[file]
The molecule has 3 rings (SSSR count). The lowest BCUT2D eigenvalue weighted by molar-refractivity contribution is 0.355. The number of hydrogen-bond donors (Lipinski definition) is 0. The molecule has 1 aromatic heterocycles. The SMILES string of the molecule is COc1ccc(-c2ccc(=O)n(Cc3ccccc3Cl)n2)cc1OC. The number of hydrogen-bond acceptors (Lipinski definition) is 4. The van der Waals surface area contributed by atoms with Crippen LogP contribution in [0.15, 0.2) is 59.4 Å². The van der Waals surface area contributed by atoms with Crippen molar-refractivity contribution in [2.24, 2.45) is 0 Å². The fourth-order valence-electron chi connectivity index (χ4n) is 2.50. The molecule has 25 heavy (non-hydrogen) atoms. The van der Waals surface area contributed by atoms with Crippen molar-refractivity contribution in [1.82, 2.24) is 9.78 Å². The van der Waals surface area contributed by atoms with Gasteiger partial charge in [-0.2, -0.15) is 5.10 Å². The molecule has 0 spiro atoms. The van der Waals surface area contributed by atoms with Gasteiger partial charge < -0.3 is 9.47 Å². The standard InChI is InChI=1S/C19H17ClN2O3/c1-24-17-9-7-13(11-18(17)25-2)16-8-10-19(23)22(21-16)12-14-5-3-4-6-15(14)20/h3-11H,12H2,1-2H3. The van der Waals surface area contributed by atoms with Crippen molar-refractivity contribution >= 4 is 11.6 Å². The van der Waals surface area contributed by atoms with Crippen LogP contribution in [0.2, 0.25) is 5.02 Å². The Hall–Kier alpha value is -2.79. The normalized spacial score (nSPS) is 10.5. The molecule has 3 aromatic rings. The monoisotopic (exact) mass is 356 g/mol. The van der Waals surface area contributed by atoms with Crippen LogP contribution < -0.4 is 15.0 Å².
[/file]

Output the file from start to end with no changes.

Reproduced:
The molecule has 3 rings (SSSR count). The lowest BCUT2D eigenvalue weighted by molar-refractivity contribution is 0.355. The number of hydrogen-bond donors (Lipinski definition) is 0. The molecule has 1 aromatic heterocycles. The SMILES string of the molecule is COc1ccc(-c2ccc(=O)n(Cc3ccccc3Cl)n2)cc1OC. The number of hydrogen-bond acceptors (Lipinski definition) is 4. The van der Waals surface area contributed by atoms with Crippen LogP contribution in [0.15, 0.2) is 59.4 Å². The van der Waals surface area contributed by atoms with Crippen molar-refractivity contribution in [2.24, 2.45) is 0 Å². The fourth-order valence-electron chi connectivity index (χ4n) is 2.50. The molecule has 25 heavy (non-hydrogen) atoms. The van der Waals surface area contributed by atoms with Crippen molar-refractivity contribution in [1.82, 2.24) is 9.78 Å². The van der Waals surface area contributed by atoms with Gasteiger partial charge in [-0.2, -0.15) is 5.10 Å². The molecule has 0 spiro atoms. The van der Waals surface area contributed by atoms with Gasteiger partial charge < -0.3 is 9.47 Å². The standard InChI is InChI=1S/C19H17ClN2O3/c1-24-17-9-7-13(11-18(17)25-2)16-8-10-19(23)22(21-16)12-14-5-3-4-6-15(14)20/h3-11H,12H2,1-2H3. The van der Waals surface area contributed by atoms with Crippen molar-refractivity contribution >= 4 is 11.6 Å². The van der Waals surface area contributed by atoms with Crippen LogP contribution in [0.2, 0.25) is 5.02 Å². The Hall–Kier alpha value is -2.79. The normalized spacial score (nSPS) is 10.5. The molecule has 3 aromatic rings. The monoisotopic (exact) mass is 356 g/mol. The van der Waals surface area contributed by atoms with Crippen LogP contribution < -0.4 is 15.0 Å².